Tag: Wayne Otto

This week in history (9 November – 15 November)

9 November On 9 November 1997, K–1 Grand Prix was held at the Tokyo Dome, Japan. Andy Hug reached the final by defeating Pierre Guente of Canada; Masaaki Satake of Japan; and Peter Aerts of The Netherlands. He lost to Ernesto Hoost in the final. 10 November On 10 November 1967, New Zealander, John Jarvis …

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Wayne Otto

Our fight to become Olympians will never stop Wayne Otto The name Wayne Otto is synonymous with tournament success. Otto is one of the most successful fighters to come out of Britain. He has appeared in the Guinness Book of Records as having won the most Karate championship medals for a male competitor. Nicknamed the …

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Molly Samuel

No conversation about top female Karate competitors would ever be complete without mentioning the name Molly Samuel. She is arguably Britain’s most successful female competitor, winning multiple European and World titles. She was Britain’s first individual female World Karate Federation (WKF) World Champion. Fighting at middleweight (-60-kg), she was a pioneer of women’s competitive Karate, …

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David ‘Ticky’ Donovan

To be a black belt in Karate means training regularly. If you don’t train, you lose your coordination. Look at an average Karate class and as you go up the belts, you see the coordination and skill getting better. That’s what Karate training is all about. But a black belt who hasn’t been training for …

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This week in history (18 May – 24 May)

18 May On 18 May 1966, Wayne Otto, a multiple World Champion, was born in Hackney, London. Otto is one of the most successful fighters to come out of Britain. He has appeared in the Guinness Book of Records as having won the most Karate championship medals for a male competitor. Nicknamed the “Black Shark” …

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This week in history (9 December – 15 December)

10 December On 10 December 1933 Shotokan master Takayuki Mikami was born in Nigata Prefecture Japan. He was the first professional Karate instructor to be sent by the JKA to teach Karate full-time in another country. Mikami arrived in Tokyo in 1952  to study Japanese Literature at Hosei University. Being a farm boy in a …

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This week in history (18 November – 24 November)

18 November On 18 November 2004 the 17th World Karate Championships were held at the Monterrey Arena, Monterrey, Mexico. Goju-ryu practitioner Atsuko Wakai from Japan, won her fourth consecutive Word individual kata title. She is one of the most successful tournament competitors, having also won titles at the World Games, Asian Games and All-Japan Karate-do …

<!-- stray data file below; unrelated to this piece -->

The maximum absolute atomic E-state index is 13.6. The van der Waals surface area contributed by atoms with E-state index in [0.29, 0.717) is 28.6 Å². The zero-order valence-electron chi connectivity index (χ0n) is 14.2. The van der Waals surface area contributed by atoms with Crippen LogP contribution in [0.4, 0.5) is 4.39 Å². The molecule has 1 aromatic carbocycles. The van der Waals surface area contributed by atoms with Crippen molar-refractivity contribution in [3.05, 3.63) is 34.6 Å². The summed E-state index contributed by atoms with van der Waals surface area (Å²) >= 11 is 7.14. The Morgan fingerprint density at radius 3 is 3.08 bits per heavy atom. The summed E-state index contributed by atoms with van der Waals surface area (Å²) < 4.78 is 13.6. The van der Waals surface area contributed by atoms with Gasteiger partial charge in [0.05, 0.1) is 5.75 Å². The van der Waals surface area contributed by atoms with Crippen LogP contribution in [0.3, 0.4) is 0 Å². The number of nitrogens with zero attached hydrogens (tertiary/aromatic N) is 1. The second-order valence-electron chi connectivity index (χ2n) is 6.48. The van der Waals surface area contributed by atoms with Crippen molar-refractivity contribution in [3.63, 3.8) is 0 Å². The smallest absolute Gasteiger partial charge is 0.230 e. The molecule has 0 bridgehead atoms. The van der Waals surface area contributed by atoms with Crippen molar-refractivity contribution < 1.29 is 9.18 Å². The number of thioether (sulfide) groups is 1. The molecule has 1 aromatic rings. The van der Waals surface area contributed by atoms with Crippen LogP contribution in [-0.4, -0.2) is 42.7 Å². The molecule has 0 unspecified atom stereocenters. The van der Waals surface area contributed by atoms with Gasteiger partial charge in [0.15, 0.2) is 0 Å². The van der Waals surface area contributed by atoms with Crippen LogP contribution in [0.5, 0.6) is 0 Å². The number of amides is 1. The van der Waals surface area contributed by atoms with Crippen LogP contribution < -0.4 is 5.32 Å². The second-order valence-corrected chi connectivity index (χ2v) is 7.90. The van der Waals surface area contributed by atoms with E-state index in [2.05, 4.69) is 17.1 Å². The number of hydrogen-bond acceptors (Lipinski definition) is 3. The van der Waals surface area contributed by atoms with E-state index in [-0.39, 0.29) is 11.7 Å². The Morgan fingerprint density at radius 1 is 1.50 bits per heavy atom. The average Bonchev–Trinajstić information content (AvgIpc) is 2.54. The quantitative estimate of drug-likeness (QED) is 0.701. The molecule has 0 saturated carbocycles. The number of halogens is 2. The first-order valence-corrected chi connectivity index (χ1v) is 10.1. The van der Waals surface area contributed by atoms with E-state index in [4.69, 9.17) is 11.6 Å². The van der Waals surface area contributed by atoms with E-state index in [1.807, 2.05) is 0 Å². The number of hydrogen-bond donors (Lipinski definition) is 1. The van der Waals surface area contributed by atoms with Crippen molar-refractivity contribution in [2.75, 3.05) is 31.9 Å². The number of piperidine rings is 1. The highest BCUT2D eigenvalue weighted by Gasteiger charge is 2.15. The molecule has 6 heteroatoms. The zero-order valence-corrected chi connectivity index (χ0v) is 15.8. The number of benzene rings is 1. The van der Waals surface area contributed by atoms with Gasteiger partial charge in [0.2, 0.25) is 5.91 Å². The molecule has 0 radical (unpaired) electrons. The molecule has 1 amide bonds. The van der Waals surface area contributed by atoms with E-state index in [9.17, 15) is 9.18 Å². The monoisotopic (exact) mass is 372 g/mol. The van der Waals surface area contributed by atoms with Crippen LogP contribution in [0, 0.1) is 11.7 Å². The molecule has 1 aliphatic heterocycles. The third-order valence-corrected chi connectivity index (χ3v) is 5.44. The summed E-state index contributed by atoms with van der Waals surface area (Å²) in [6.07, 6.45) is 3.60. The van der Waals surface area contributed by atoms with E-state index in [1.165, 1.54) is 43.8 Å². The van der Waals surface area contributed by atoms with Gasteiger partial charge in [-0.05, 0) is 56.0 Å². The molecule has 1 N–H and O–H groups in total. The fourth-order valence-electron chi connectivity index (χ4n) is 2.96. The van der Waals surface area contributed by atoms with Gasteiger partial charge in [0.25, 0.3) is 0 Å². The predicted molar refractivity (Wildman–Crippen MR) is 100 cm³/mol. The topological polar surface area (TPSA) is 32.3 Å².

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This week in history (11 November – 17 November)

11 November On 11 November 1934 Colin Williams was born. Williams a Shotokan practitioner, started his training during the early days of Karate in the United Kingdom, in the 1950s. In the 1980s he founded the Bukonkai Karate International (BKI) association. He was the association’s Chief Instructor. In 1998 he founded the Malta Bukonkai Karate …

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This week in history (4 November – 10 November)

5 November On 5 November 1961 a Karate exhibition was held at the Honolulu Civic Auditorium, sponsored by the Hawaii Karate Congress. Several top Japanese martial artists, including  Goju-Ryu’s Kanki Izumikawa and Shotokan’s Hidetaka Nishiyama and Hirokazu Kanazawa, displayed their skills to an attentive crowd. ******************************************** On 5 November 1963 Masters Masatoshi Nakayama, Hiroshi Shoji, …

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This week in history (19 November – 25 November)

19 November On 19 November 1963 Shotokai master, Mitsusuke Harada arrived in England from Belgium following an invitation from Judo great, Kenshiro Abbe. Harada had started his Karate training in 1943 nder Gichin Funakoshi and Shigeru Egami.  Kenishiro Abbe’s organisation, the British Budo Council, had invited Harada to give a Karate demonstration at the Royal Albert Hall during the National Judo Championships, on 23 November 1963. Although billed as …

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